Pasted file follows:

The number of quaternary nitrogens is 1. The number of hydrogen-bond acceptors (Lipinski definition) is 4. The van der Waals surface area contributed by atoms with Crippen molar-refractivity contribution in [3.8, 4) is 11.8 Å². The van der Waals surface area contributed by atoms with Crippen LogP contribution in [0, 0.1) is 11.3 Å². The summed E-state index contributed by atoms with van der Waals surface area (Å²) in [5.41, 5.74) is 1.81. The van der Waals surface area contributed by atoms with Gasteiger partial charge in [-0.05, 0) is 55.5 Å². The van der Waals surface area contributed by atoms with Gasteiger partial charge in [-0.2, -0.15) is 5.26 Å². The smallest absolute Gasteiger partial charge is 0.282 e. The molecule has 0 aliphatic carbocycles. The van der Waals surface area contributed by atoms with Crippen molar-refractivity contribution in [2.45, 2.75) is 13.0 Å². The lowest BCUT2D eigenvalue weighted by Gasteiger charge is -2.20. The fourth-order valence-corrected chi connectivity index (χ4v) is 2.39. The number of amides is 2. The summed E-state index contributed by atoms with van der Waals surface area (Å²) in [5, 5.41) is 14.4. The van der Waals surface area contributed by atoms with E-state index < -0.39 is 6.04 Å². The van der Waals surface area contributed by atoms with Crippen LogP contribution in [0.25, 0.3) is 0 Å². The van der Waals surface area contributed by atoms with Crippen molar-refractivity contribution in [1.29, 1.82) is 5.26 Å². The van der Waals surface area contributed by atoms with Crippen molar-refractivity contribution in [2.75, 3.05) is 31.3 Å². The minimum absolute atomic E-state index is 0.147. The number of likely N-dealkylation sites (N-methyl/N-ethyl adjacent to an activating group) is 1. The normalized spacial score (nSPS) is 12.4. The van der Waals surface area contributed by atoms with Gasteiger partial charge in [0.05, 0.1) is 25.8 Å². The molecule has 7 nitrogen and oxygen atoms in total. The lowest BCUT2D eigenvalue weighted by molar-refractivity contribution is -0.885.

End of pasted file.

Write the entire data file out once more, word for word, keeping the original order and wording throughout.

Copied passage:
The number of quaternary nitrogens is 1. The number of hydrogen-bond acceptors (Lipinski definition) is 4. The van der Waals surface area contributed by atoms with Crippen molar-refractivity contribution in [3.8, 4) is 11.8 Å². The van der Waals surface area contributed by atoms with Crippen LogP contribution in [0, 0.1) is 11.3 Å². The summed E-state index contributed by atoms with van der Waals surface area (Å²) in [5.41, 5.74) is 1.81. The van der Waals surface area contributed by atoms with Gasteiger partial charge in [-0.05, 0) is 55.5 Å². The van der Waals surface area contributed by atoms with Gasteiger partial charge in [-0.2, -0.15) is 5.26 Å². The smallest absolute Gasteiger partial charge is 0.282 e. The molecule has 0 aliphatic carbocycles. The van der Waals surface area contributed by atoms with Crippen molar-refractivity contribution in [2.45, 2.75) is 13.0 Å². The lowest BCUT2D eigenvalue weighted by Gasteiger charge is -2.20. The fourth-order valence-corrected chi connectivity index (χ4v) is 2.39. The number of amides is 2. The summed E-state index contributed by atoms with van der Waals surface area (Å²) in [5, 5.41) is 14.4. The van der Waals surface area contributed by atoms with E-state index < -0.39 is 6.04 Å². The van der Waals surface area contributed by atoms with Crippen LogP contribution in [0.25, 0.3) is 0 Å². The van der Waals surface area contributed by atoms with Crippen molar-refractivity contribution in [1.29, 1.82) is 5.26 Å². The van der Waals surface area contributed by atoms with Crippen molar-refractivity contribution in [2.75, 3.05) is 31.3 Å². The minimum absolute atomic E-state index is 0.147. The number of likely N-dealkylation sites (N-methyl/N-ethyl adjacent to an activating group) is 1. The normalized spacial score (nSPS) is 12.4. The van der Waals surface area contributed by atoms with Gasteiger partial charge in [0.05, 0.1) is 25.8 Å². The molecule has 7 nitrogen and oxygen atoms in total. The lowest BCUT2D eigenvalue weighted by molar-refractivity contribution is -0.885.